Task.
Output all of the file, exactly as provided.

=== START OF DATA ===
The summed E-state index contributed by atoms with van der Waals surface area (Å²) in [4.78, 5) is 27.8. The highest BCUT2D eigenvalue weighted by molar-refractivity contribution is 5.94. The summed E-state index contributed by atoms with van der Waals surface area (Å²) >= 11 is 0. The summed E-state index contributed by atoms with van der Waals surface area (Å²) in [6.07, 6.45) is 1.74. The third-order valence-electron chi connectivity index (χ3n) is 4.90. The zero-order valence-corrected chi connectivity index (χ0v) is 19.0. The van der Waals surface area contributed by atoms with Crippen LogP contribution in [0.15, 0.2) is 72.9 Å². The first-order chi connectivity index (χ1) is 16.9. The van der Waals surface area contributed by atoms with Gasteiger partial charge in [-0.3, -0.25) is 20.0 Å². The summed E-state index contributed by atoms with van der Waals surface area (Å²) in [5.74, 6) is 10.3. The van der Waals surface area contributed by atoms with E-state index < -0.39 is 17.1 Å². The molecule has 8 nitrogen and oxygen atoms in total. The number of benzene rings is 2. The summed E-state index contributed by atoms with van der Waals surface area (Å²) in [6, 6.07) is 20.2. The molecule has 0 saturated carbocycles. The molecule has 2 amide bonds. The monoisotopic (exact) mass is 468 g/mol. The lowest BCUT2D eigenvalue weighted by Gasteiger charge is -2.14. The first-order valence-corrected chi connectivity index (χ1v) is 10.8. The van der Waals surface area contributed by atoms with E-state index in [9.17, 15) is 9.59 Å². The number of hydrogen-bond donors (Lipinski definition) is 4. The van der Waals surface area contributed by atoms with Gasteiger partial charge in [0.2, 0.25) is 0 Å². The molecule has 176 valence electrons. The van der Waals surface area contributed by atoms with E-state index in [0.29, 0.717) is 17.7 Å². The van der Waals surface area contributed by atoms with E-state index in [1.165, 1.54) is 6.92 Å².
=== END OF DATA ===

The summed E-state index contributed by atoms with van der Waals surface area (Å²) in [4.78, 5) is 27.8. The highest BCUT2D eigenvalue weighted by molar-refractivity contribution is 5.94. The summed E-state index contributed by atoms with van der Waals surface area (Å²) >= 11 is 0. The summed E-state index contributed by atoms with van der Waals surface area (Å²) in [6.07, 6.45) is 1.74. The third-order valence-electron chi connectivity index (χ3n) is 4.90. The zero-order valence-corrected chi connectivity index (χ0v) is 19.0. The van der Waals surface area contributed by atoms with Crippen LogP contribution in [0.15, 0.2) is 72.9 Å². The first-order chi connectivity index (χ1) is 16.9. The van der Waals surface area contributed by atoms with Gasteiger partial charge in [-0.3, -0.25) is 20.0 Å². The summed E-state index contributed by atoms with van der Waals surface area (Å²) in [5.74, 6) is 10.3. The van der Waals surface area contributed by atoms with E-state index < -0.39 is 17.1 Å². The molecule has 8 nitrogen and oxygen atoms in total. The number of benzene rings is 2. The summed E-state index contributed by atoms with van der Waals surface area (Å²) in [6, 6.07) is 20.2. The molecule has 0 saturated carbocycles. The molecule has 2 amide bonds. The monoisotopic (exact) mass is 468 g/mol. The lowest BCUT2D eigenvalue weighted by Gasteiger charge is -2.14. The first-order valence-corrected chi connectivity index (χ1v) is 10.8. The van der Waals surface area contributed by atoms with E-state index in [9.17, 15) is 9.59 Å². The number of hydrogen-bond donors (Lipinski definition) is 4. The van der Waals surface area contributed by atoms with Gasteiger partial charge in [0.2, 0.25) is 0 Å². The molecule has 176 valence electrons. The van der Waals surface area contributed by atoms with E-state index in [0.29, 0.717) is 17.7 Å². The van der Waals surface area contributed by atoms with E-state index in [1.165, 1.54) is 6.92 Å².